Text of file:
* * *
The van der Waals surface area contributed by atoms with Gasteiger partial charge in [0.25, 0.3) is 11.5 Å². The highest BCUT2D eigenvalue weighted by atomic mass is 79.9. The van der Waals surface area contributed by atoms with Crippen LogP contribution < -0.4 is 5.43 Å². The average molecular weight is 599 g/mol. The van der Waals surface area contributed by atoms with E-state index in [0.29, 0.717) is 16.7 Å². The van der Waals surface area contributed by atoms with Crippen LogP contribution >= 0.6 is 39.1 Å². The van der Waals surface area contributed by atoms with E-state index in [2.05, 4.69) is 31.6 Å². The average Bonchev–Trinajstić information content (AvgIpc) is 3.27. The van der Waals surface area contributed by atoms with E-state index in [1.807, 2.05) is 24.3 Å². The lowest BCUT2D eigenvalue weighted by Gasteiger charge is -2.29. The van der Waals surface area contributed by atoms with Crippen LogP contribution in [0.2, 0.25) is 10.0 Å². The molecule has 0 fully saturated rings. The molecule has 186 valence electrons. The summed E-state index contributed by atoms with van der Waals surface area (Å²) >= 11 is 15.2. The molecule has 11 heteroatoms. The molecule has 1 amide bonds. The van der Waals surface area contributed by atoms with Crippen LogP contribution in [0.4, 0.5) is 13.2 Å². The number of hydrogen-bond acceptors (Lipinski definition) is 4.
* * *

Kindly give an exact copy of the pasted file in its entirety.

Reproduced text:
The van der Waals surface area contributed by atoms with Gasteiger partial charge in [0.25, 0.3) is 11.5 Å². The highest BCUT2D eigenvalue weighted by atomic mass is 79.9. The van der Waals surface area contributed by atoms with Crippen LogP contribution < -0.4 is 5.43 Å². The average molecular weight is 599 g/mol. The van der Waals surface area contributed by atoms with E-state index in [0.29, 0.717) is 16.7 Å². The van der Waals surface area contributed by atoms with Crippen LogP contribution >= 0.6 is 39.1 Å². The van der Waals surface area contributed by atoms with E-state index in [2.05, 4.69) is 31.6 Å². The average Bonchev–Trinajstić information content (AvgIpc) is 3.27. The van der Waals surface area contributed by atoms with E-state index in [1.807, 2.05) is 24.3 Å². The lowest BCUT2D eigenvalue weighted by Gasteiger charge is -2.29. The van der Waals surface area contributed by atoms with Crippen LogP contribution in [0.2, 0.25) is 10.0 Å². The molecule has 0 fully saturated rings. The molecule has 186 valence electrons. The summed E-state index contributed by atoms with van der Waals surface area (Å²) >= 11 is 15.2. The molecule has 11 heteroatoms. The molecule has 1 amide bonds. The van der Waals surface area contributed by atoms with Crippen LogP contribution in [0.4, 0.5) is 13.2 Å². The number of hydrogen-bond acceptors (Lipinski definition) is 4.